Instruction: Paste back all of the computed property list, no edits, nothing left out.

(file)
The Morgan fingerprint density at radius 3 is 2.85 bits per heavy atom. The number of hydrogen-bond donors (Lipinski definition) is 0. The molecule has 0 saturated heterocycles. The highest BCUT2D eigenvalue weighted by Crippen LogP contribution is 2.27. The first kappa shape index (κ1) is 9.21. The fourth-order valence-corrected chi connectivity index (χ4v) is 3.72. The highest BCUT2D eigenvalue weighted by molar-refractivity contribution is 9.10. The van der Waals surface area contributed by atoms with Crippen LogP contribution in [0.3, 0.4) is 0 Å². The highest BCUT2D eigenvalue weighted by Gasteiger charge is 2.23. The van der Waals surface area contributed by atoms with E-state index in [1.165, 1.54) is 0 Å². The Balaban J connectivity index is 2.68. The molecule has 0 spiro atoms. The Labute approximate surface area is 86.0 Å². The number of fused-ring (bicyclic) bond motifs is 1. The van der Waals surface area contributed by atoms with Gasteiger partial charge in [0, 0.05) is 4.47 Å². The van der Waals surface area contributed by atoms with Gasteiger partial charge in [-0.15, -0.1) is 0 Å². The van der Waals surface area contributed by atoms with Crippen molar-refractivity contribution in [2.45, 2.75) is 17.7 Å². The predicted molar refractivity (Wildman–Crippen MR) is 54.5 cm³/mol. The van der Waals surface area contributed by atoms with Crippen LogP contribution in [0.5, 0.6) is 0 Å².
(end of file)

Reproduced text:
The Morgan fingerprint density at radius 3 is 2.85 bits per heavy atom. The number of hydrogen-bond donors (Lipinski definition) is 0. The molecule has 0 saturated heterocycles. The highest BCUT2D eigenvalue weighted by Crippen LogP contribution is 2.27. The first kappa shape index (κ1) is 9.21. The fourth-order valence-corrected chi connectivity index (χ4v) is 3.72. The highest BCUT2D eigenvalue weighted by molar-refractivity contribution is 9.10. The van der Waals surface area contributed by atoms with Crippen LogP contribution in [0.3, 0.4) is 0 Å². The highest BCUT2D eigenvalue weighted by Gasteiger charge is 2.23. The van der Waals surface area contributed by atoms with E-state index in [1.165, 1.54) is 0 Å². The Balaban J connectivity index is 2.68. The molecule has 0 spiro atoms. The Labute approximate surface area is 86.0 Å². The number of fused-ring (bicyclic) bond motifs is 1. The van der Waals surface area contributed by atoms with Gasteiger partial charge in [0, 0.05) is 4.47 Å². The van der Waals surface area contributed by atoms with Gasteiger partial charge in [-0.15, -0.1) is 0 Å². The van der Waals surface area contributed by atoms with Crippen molar-refractivity contribution in [2.45, 2.75) is 17.7 Å². The predicted molar refractivity (Wildman–Crippen MR) is 54.5 cm³/mol. The van der Waals surface area contributed by atoms with Crippen LogP contribution in [0.5, 0.6) is 0 Å².